Yemen’s Prime Minister Ahmed Obeid bin Daghar said on Sunday armed trafficking going en route the Hodeidah port continues and threatens the security of both Yemen and Saudi Arabia.
Daghar urged that local, Arab and international forces monitor the port.
The significant port rests off one of Yemen’s largest cities with a pre-war population count of 400,000. Situated on the Red Sea, it is an important port, exporting coffee, cotton, dates and hides.
Yemen’s war has pitted pro-government forces against Iran-aligned Houthi insurgents and their allies, renegade troops loyal to former president Ali Abdullah Saleh. A Saudi-led Arab coalition intervened in Yemen in March 2015 to help the government retake the capital Sanaa.
Speaking on the sidelines of his visit to Saudi Arabia’s King Salman Center for Humanitarian Aid and Relief, which is playing a major role in supporting Yemenis facing famine, Daghar said that arms smuggling has been a leading cause for great damage.
Proved by Hodeidah’s continued suffering and deficiency in resources, the port has not been used to deliver humanitarian relief.
The Yemeni government had offered the United Nations to single-handedly run the port of Hodeidah, but the world body remains undecided, said Daghar.
He accused the UN of ignoring the fact that armed putschists now have full control over Hodeidah port, later calling on the international community to help the internationally recognized government to help its people.
He pointed out that Saudi humanitarian aid provided to Yemen amounted to about 600 million dollars in the past two years, stressing that without the help of Gulf Cooperation Council (GCC) countries, particularly Saudi Arabia, the recently held fundraising event in Geneva would not have backed humanitarian aid project in Yemen, pointing out that at least 45 percent of humanitarian aid to Yemen came from Gulf States.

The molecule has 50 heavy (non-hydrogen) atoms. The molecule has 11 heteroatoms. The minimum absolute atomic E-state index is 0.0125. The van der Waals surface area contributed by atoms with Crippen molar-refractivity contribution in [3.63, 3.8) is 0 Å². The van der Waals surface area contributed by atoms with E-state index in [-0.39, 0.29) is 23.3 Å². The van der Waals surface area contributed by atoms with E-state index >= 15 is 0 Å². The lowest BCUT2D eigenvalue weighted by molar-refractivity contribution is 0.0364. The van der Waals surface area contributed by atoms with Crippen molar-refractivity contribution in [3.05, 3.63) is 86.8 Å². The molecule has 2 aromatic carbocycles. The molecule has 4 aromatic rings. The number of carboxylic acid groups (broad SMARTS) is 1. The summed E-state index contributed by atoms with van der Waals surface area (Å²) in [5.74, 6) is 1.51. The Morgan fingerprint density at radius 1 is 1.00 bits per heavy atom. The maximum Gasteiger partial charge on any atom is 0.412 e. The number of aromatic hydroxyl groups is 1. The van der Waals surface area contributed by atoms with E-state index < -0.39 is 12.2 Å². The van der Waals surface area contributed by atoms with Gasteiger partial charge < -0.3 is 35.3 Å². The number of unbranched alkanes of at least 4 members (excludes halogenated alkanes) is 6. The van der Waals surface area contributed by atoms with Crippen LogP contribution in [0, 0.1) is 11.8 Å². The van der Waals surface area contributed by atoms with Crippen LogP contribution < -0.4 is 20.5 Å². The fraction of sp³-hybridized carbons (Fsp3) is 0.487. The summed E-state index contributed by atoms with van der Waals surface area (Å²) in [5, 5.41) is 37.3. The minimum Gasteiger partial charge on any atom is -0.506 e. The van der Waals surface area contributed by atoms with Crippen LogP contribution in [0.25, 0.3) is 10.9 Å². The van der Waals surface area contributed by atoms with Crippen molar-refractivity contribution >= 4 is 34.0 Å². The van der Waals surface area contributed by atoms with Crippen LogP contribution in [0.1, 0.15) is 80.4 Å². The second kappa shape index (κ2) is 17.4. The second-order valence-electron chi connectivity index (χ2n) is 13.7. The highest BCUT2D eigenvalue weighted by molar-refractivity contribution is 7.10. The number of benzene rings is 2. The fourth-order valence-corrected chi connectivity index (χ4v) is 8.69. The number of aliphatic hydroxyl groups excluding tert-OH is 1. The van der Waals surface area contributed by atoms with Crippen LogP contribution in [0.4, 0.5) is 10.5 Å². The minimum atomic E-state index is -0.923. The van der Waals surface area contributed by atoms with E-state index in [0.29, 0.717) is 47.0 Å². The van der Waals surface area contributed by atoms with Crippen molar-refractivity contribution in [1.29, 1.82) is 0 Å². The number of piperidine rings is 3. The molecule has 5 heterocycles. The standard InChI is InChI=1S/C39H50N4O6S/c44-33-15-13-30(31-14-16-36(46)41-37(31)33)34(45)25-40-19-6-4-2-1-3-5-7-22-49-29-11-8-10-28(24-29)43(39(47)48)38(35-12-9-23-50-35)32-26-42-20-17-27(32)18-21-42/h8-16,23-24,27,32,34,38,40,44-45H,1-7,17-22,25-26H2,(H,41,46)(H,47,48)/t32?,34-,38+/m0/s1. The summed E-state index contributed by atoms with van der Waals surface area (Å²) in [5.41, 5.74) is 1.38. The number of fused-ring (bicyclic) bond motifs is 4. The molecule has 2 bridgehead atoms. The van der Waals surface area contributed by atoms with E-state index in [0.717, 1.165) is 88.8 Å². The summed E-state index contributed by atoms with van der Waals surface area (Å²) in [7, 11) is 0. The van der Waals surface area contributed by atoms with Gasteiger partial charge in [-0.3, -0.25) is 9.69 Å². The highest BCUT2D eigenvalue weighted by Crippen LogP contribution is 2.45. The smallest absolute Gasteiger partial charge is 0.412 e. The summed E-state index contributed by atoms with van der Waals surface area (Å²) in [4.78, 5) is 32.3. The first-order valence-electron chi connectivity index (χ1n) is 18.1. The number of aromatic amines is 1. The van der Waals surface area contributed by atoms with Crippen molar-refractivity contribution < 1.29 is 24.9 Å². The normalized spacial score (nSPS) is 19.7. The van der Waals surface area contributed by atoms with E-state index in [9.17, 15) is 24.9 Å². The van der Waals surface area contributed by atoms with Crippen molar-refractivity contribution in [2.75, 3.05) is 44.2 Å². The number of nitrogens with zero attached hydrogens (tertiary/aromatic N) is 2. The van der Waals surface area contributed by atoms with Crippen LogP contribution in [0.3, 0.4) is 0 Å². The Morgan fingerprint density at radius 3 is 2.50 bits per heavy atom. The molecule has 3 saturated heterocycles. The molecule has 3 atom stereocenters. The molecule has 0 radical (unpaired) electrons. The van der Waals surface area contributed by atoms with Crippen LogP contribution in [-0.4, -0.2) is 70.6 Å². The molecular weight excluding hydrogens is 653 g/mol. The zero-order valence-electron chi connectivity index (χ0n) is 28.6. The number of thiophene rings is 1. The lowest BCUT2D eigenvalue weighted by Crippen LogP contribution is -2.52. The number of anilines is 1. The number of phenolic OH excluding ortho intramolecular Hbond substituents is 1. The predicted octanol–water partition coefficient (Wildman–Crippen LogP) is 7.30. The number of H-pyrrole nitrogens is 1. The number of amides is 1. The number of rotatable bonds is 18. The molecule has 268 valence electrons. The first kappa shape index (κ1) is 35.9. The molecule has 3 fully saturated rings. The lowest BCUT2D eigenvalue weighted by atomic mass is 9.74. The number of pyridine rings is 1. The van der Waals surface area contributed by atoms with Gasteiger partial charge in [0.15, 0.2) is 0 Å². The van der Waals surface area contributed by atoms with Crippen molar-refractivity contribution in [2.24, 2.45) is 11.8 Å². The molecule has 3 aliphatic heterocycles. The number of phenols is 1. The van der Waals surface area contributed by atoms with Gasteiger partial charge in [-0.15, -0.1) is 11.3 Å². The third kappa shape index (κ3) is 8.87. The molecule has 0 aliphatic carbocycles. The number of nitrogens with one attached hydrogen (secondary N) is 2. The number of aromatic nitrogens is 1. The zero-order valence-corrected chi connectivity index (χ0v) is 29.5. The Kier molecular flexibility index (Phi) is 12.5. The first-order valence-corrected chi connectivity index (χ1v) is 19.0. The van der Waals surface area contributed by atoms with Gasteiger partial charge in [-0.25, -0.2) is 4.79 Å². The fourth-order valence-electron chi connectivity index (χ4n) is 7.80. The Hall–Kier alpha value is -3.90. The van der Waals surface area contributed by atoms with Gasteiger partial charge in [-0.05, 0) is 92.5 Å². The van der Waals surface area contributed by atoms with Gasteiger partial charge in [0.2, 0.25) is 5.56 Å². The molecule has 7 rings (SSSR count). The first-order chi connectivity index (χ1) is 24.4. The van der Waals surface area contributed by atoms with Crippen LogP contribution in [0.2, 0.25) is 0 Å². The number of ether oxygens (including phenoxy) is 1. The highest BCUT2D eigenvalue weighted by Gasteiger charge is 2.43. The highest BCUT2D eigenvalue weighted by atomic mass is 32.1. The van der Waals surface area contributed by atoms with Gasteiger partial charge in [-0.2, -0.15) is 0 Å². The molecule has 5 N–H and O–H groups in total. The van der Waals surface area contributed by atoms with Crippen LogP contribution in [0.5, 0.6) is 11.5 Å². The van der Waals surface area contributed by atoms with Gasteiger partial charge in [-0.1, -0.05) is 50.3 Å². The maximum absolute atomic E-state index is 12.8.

The Kingdom of Saudi Arabia had announced a new donation made to the relief efforts in Yemen worth $150 million, in addition to a previously allotted $100 million dispensed to a Riyadh-based relief center in early 2017.
Daghar pointed out that the Yemeni government desires a just and lasting peace, achieved despite the expansionist aspirations of coup forces.
He said that insurgents turning in their weapons is key to establishing peace in Yemen, in addition to withdrawing from cities.
The prime minister stressed that regional seeking to sway Yemen into its proxy game will not succeed. More so, he said that the people of Yemen will not compromise the security of Gulf and Arab states.
For his part, Dr. Abdullah bin Abdulaziz Al-Rabiah, Advisor at the Royal Court and General Supervisor of King Salman Center for Humanitarian Relief and Aid, said that the Kingdom of Saudi Arabia has paid great attention to the humanitarian situation in Yemen through the Center, Saudi Press Agency (SPA) reported.
He pointed out that the Center’s programs reach all governorates of Yemen, even in areas controlled by the Iran-allied Houthi militias such as Saada, Hajja, Amran and Sana’a.